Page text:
Institutional Changes and Dynamics in the European Aviation Sector: Implications for Tourism

Institutional Changes and Dynamics in the European Aviation Sector: Implications for Tourism

Marina Efthymiou (University of West London, UK), Pavlos Arvanitis (Southampton Solent University, UK) and Andreas Papatheodorou (University of West London, UK)
Copyright: © 2016 |Pages: 17
DOI: 10.4018/978-1-5225-0201-2.ch003
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Abstract

This chapter covers three areas of institutional changes in the European aviation sector that may significantly affect the dynamics of the tourism industry. Further to the introduction, airlines are discussed in section two; airports are analysed in section three; and air navigation service provision are presented in section four. The dynamics of these three pillars and the interrelationship with the tourism industry is explored in section five. Among others, the chapter argues that when a proper systemic approach is followed any smart relaxation of regulatory and infrastructural constraints will have positive repercussions on tourism growth and development not only of central places but also of more peripheral regions. Finally, section six concludes and discusses the way forward.
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1. Introduction

According to the United Nations World Tourism Organization (UNWTO, 2015) international tourism accounts for 9% of world’s GDP, 1 in 11 jobs is tourism related, generating over $1.5 trillion in exports. These figures refer to direct, indirect and induced impacts of tourism. International tourists have reached 1.13 billion with forecasts to reach 1.8 billion by 2030. In 2014 Europe received 582 million international tourists (51% of the world market) who generated $509 billion tourism receipts (42% of the world). Globally, 54% of international tourists travelled to their destination by air; that is over 550 million tourists. The remainder (46%) travelled by surface transport, mostly by road (cars, coaches, buses). The trend over time indicates that air transport as a means of transport for tourists grows faster compared to other means of transport.

In fact, aviation is a major contributor into supporting tourism and has a strategic importance for the development of tourism, which results in economic growth and provision of economic and social benefits. The Air Transport Action Group (ATAG, 2014) estimates the aviation’s global economic impact (direct, indirect, induced, and tourism catalytic) at US$2.2 trillion, equivalent to 3.5 percent of world gross domestic product (GDP). It also suggests that the air transport industry generates a total of 56.6 million jobs globally (8.4 million direct jobs in the airlines, airports, Air Navigation Service Providers and the civil aerospace sectors; 9.3 million indirect jobs through purchases of goods and services from companies in its supply chain; 4.4 million induced jobs through spending; and 34.5 million jobs globally through tourism). According to the International Air Transport Association (IATA, 2013) air transportation enables foreign direct investment (FDI), business cluster development, specialisation, and other spill-over effects. Air transportation is by far the most effective means of transportation for many destinations to be reached, offering speed, convenience and affordability at the same time (UNWTO, 2012). Aviation has contributed significantly to international tourism development by the smooth transport of passengers, who arrive at their selected destinations based on the enhanced connectivity through air (ICAO, 2006; World Economic Forum, 2013; ATAG, 2014).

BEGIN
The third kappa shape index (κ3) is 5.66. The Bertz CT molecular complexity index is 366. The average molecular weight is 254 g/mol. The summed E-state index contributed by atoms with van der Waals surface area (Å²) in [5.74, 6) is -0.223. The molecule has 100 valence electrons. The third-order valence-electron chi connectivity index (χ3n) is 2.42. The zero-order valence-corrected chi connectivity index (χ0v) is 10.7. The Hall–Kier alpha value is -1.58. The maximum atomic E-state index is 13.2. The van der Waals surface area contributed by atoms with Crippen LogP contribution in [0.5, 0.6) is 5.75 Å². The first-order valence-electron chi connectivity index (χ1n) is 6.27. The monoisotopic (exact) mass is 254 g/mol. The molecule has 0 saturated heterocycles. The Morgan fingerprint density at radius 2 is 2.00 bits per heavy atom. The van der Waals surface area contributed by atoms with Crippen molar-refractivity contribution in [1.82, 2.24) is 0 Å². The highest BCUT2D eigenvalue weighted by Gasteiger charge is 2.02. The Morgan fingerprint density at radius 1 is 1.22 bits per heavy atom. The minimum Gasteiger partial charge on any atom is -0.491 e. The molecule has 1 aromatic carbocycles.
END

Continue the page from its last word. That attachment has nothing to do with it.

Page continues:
The prevailing institutional framework and the emerging dynamics in terms of market regulation, deregulation and liberalization (the last two terms will be used interchangeably in the text in spite of some differences) may be regarded as the catalyst for the effectiveness of the air transportation system (Papatheodorou, 2002). The system per se comprises many components but its most important pillars are related to the airlines (with the aircraft, crew and services); the airports (with the infrastructure and ancillary services), the providers of air navigation services, i.e. ANSPs (with the en route and terminal Air Traffic Control in terms of both infrastructure and services); and the regulatory bodies oversighting the system. As expected these system components are structurally interrelated. Due to the fact that airlines often overfly more than one state, these are related to a number of service providers where regulation in several cases is less intrusive. ANSPs are associated with the area they cover and in the majority of cases they operate at a national level. Similarly, airlines are associated with the airports from which they take-off and land.

This chapter discusses the interrelations among the three main subsystems of the air transport sector and also their implications for the tourism industry. It is noteworthy that several air transport subsystems have been already liberalised, whereas others are in the process or even not yet subject to market liberalisation. This potential conundrum poses important challenges. On these grounds, this chapter covers three areas of institutional changes in the European aviation sector that may significantly affect the tourism industry. Airlines are discussed in section two of this chapter; airports are analysed in section three; and air navigation service provision are presented in section four. Building on Bieger and Witmer (2006) the dynamics of these three pillars and the interrelationship with the tourism industry is explored in section five, while section six concludes and discusses the way forward.

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